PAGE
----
Many of the developments in production agriculture of the 19th and 20th centuries focused on the automation of routine tasks to improve consistency and labor efficiency on farms. Multiple reasons have led to the increase in use of automatic milking systems (AMS) in the Upper Midwest U.S. in recent years; many of which include factors surrounding the issues of labor and human health, as well the opportunity for improved herd management. Farms in this study were using AMS in a variety of facility designs, including both free flow and guided flow systems, which appear to have been implemented successfully when managed well. From our analyses of milk yield, milking frequency, failed milking visits to the AMS milking unit, and refused visits to the AMS milking unit, it appears performance of primiparous cows was lagging relative to the performance of multiparous cows, which may be due to challenges adapting to the system in early lactation. Further research should be conducted to develop recommendations to help improve the performance of primiparous cows in early lactation and therefore the efficiency of milk production with AMS.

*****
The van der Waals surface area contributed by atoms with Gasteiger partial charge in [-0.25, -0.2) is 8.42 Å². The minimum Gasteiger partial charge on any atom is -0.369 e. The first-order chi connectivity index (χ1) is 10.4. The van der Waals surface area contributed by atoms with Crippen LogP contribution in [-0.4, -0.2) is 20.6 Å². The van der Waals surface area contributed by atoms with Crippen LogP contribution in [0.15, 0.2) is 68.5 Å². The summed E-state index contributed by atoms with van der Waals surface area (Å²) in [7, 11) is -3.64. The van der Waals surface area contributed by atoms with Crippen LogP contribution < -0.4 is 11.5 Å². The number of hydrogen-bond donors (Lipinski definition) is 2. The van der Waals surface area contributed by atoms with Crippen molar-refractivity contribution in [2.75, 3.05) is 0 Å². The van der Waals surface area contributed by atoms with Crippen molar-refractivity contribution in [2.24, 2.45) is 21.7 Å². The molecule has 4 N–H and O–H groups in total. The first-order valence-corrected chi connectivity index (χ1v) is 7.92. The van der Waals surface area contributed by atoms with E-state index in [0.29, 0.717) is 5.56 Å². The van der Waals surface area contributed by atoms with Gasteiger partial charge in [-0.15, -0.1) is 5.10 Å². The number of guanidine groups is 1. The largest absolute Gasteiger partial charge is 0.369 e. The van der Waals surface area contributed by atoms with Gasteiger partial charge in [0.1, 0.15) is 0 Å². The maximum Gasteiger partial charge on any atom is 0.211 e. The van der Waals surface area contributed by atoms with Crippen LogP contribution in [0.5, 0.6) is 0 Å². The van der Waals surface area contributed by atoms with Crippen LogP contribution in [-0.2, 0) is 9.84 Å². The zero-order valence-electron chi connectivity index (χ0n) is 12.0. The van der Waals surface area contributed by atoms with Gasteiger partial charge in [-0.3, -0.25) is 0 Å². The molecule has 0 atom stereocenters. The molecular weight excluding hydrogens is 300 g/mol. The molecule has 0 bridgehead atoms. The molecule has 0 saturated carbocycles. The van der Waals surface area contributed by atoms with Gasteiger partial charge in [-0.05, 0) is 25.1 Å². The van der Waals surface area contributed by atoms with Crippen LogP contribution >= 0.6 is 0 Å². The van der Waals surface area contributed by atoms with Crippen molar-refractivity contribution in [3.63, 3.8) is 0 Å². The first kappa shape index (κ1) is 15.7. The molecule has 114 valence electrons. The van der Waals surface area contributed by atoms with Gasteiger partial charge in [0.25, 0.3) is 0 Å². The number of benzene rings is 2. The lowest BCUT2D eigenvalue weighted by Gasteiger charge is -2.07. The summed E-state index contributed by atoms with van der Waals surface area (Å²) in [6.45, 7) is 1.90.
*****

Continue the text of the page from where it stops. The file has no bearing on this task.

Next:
University of Minnesota M.S. thesis. August 2017. Major: Animal Sciences. Advisor: Marcia Endres. 1 computer file (PDF); vi, 103 pages.
Housing, Management and Factors Associated with Efficiency of Automatic Milking Systems on Midwest U.S. Dairy Farms.
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